Starbucks loyalty members can now earn rewards by using Spotify, buying a New York Times subscription or using the ride-sharing service Lyft.
Corp. is processing about 6 million mobile orders and payments per month in the U.S., indicating that customers have embraced the ability to use their smartphones to interact with the coffeehouse brand, the company said Thursday.
After reporting Thursday a 9-percent increase in same-store sales for the Americas region, which includes the U.S., during the first quarter ended Dec. 27, Starbucks executives said about 21 percent of U.S. transactions were paid using mobile apps, and that rate was accelerating in January.
For the month of December, more than 1 million customers used mobile ordering and payment features on the Starbucks app. Those customers averaged about five mobile orders in the month, said Kevin Johnson, Starbucks president and chief operating officer.
The trend was even more apparent at the busiest Starbucks units, where morning peak demand is high, he said. Mobile ordering and payment accounted for about 10 percent of transactions at those locations.
“And we have just scratched the surface,” Johnson said.
Mobile ordering and payment has helped drive trial of new food items, which has boosted Starbucks’ investment in building new visit occasions beyond morning coffee.
Johnson said the morning daypart saw the strongest growth in five years, with food revenues rising nearly 20 percent over last year, contributing 3 percent to same-store sales.
Breakfast sandwich sales increased more than 40 percent year-over-year, but Bistro Box lunch sales grew 65 percent during the quarter. The company continues to roll out evening meal options, with the addition of beer and wine at some locations.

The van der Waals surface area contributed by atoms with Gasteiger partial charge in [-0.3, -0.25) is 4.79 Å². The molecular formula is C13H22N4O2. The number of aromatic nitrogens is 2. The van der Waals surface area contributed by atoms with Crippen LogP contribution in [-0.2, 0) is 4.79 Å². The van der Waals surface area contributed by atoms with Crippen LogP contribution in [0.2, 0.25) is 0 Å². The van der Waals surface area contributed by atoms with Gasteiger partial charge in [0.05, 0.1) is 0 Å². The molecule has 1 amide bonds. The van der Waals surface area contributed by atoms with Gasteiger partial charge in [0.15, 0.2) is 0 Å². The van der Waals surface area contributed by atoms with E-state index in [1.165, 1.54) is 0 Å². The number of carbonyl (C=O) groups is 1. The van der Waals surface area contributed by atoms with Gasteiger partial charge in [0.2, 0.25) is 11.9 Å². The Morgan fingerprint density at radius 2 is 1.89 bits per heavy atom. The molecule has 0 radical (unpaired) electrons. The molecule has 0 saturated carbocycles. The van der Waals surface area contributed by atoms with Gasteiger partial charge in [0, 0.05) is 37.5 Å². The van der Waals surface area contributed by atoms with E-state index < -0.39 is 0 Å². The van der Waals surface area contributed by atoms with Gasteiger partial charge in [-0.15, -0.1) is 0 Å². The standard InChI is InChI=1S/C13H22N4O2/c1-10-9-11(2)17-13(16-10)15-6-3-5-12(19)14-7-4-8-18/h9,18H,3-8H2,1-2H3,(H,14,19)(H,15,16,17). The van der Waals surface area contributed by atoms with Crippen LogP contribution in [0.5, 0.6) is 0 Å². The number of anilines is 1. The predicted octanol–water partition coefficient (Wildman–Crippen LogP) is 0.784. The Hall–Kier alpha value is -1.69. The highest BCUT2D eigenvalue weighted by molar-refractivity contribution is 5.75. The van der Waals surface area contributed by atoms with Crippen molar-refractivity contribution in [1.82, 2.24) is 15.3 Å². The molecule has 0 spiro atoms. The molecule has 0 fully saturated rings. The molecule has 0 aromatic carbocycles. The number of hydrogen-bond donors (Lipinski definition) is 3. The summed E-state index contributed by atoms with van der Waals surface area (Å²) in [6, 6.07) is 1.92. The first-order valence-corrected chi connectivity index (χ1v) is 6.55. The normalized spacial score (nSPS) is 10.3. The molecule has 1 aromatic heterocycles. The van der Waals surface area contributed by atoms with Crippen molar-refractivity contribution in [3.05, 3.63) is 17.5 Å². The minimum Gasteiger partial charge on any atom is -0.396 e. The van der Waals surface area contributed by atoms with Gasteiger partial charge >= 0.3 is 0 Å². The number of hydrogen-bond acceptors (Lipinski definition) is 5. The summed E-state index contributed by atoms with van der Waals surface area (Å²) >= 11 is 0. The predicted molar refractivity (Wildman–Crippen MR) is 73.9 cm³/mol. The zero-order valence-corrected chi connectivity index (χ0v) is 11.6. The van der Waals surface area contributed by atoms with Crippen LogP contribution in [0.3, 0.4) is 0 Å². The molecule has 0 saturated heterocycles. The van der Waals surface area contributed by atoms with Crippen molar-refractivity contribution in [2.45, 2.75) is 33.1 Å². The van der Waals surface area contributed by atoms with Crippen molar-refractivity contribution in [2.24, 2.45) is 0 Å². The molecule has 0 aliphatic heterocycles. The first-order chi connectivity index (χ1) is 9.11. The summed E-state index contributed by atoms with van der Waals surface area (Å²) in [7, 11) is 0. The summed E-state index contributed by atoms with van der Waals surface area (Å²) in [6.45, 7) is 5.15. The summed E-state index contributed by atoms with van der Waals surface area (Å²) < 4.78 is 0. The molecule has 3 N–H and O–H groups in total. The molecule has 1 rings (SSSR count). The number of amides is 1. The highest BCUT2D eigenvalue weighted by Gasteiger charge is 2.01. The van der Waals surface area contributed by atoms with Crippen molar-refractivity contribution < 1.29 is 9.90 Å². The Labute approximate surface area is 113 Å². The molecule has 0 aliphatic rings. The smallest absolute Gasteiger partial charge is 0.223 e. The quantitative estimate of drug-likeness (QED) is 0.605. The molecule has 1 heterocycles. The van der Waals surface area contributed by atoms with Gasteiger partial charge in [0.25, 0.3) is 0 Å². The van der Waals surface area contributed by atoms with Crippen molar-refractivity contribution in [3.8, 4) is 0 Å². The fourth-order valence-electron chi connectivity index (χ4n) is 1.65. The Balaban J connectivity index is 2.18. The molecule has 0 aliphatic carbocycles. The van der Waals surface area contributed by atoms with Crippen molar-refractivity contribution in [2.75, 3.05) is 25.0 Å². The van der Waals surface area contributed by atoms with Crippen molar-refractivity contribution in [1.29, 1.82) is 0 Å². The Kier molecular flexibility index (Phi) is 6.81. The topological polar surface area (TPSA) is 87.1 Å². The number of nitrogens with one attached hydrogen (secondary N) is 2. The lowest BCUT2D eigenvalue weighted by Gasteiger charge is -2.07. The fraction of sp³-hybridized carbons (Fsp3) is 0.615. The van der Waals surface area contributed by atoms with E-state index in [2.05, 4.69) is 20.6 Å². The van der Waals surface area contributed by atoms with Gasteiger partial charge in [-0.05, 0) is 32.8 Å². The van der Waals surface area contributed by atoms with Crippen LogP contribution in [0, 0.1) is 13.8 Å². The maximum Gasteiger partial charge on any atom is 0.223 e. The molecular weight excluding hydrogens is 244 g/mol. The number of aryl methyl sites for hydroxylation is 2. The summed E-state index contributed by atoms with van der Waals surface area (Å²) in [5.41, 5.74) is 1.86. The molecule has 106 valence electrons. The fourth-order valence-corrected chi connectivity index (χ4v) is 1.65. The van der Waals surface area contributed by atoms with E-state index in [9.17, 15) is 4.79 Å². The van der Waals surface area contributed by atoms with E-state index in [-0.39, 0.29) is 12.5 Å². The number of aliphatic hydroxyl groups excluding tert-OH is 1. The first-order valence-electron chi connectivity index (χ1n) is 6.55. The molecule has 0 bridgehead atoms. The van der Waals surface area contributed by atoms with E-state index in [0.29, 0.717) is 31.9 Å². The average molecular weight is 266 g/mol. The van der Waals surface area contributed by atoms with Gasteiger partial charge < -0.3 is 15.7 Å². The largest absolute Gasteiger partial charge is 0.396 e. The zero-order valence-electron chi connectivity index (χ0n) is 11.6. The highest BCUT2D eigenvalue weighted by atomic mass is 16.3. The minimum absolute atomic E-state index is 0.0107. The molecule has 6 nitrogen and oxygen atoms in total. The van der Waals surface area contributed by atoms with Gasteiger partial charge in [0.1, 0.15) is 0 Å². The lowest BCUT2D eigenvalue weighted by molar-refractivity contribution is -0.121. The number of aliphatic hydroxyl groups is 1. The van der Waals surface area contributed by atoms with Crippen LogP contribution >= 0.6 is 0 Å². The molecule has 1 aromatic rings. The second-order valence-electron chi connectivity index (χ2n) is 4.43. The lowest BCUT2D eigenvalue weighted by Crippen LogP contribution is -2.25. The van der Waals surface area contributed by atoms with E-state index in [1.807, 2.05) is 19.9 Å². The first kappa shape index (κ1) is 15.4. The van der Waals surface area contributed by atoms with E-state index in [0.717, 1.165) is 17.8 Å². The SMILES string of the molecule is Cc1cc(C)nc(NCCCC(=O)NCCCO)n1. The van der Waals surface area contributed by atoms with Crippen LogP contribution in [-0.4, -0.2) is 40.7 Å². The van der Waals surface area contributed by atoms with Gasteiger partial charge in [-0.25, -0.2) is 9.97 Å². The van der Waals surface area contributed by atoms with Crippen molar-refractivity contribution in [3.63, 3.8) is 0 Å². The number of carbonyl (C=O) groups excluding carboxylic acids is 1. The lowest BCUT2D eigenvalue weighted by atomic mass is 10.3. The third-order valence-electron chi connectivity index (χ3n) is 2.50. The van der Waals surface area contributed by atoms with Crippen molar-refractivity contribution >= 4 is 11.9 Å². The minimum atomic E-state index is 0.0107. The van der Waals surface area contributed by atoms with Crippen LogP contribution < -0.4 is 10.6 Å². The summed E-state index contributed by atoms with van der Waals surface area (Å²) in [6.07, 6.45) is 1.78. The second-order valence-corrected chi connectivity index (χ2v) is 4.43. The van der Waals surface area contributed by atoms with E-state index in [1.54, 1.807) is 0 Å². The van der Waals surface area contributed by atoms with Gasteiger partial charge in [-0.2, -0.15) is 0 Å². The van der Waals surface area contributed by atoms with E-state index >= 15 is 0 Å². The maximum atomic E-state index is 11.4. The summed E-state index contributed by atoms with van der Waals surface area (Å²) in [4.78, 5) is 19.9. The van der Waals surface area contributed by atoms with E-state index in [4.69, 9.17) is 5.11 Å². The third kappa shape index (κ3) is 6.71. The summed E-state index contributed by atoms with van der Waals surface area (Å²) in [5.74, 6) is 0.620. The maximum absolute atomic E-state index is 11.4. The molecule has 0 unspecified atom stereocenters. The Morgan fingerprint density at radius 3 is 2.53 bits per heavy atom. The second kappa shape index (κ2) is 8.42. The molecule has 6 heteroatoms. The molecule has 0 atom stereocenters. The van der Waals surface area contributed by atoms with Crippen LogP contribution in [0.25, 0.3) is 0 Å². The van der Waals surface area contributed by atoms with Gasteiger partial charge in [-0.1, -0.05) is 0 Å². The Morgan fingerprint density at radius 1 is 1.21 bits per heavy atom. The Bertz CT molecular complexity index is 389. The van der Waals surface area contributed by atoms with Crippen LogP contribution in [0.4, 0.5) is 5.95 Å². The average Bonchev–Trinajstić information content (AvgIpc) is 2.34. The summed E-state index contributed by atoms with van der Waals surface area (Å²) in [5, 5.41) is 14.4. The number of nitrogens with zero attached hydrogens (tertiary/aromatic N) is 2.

In 2016, mobile ordering and payment will expand further with the addition of delivery, now in test in New York and Seattle.
“We are learning many new things that will help us shape the future of delivery,” Johnson said of the test.
A key element of the mobile app is its integration with the My Starbucks Rewards program, which had 11.1 million members in the U.S. in the first quarter, an increase of 23 percent over a year ago, Johnson said.
This year, Starbucks plans to add more personalized suggested selling to loyal customers using the mobile app, and the ability to earn Star rewards in “new and exciting” ways, although Johnson did not reveal details. Starbucks loyalty members can now earn rewards by using Spotify, buying a New York Times subscription or using the ride-sharing service Lyft.
Mobile ordering and payment will also be brought to international markets, and has already been rolled out to the U.K. and Canada.
Howard Schultz, Starbucks chairman and CEO, said he has high hopes for the adoption of mobile ordering and payment in China, where he predicted it would be a “runaway success.”
“The adoption that we believe we are going to have in China is going to be more significant and quicker than it has been in the U.S., which already has stunned us in terms of how quickly the U.S. customer has embraced it,” Schultz said. “Technology is embedded in the Chinese consumer’s life.”
Schultz also reiterated Starbucks’ commitment to China, where the chain has nearly 2,000 locations in almost 100 cities, and is on track to reach 3,400 units by 2019.
Same-store sales in the China/Asia Pacific region rose 5 percent during the first quarter, slowing from double-digit increases the prior year. But it was also the first quarter the region included the addition of Starbucks Japan in its same-store sales base.
Concerns about economic stability in China have some investors nervous about Starbucks’ exposure, but Schultz, who recently visited Asia, said he is convinced that the Chinese government’s commitment to true economic reform is “genuine,” and will result in a middle class of 600 million Chinese people, nearly twice the size of the entire U.S. population, he noted.
“The buffeting the China economy is taking is necessary for it to move to its next stage of development,” Schultz said. “Starbucks has always and will continue to play the long game.”
The modest 1-percent same-store sales gain in the Europe, Middle East and Africa, or EMEA, region was dampened by the terrorist attacks in Paris, which affected Starbucks locations throughout Europe.
However, Johnson noted that business before the attacks was strong, and the region is already showing signs of recovery.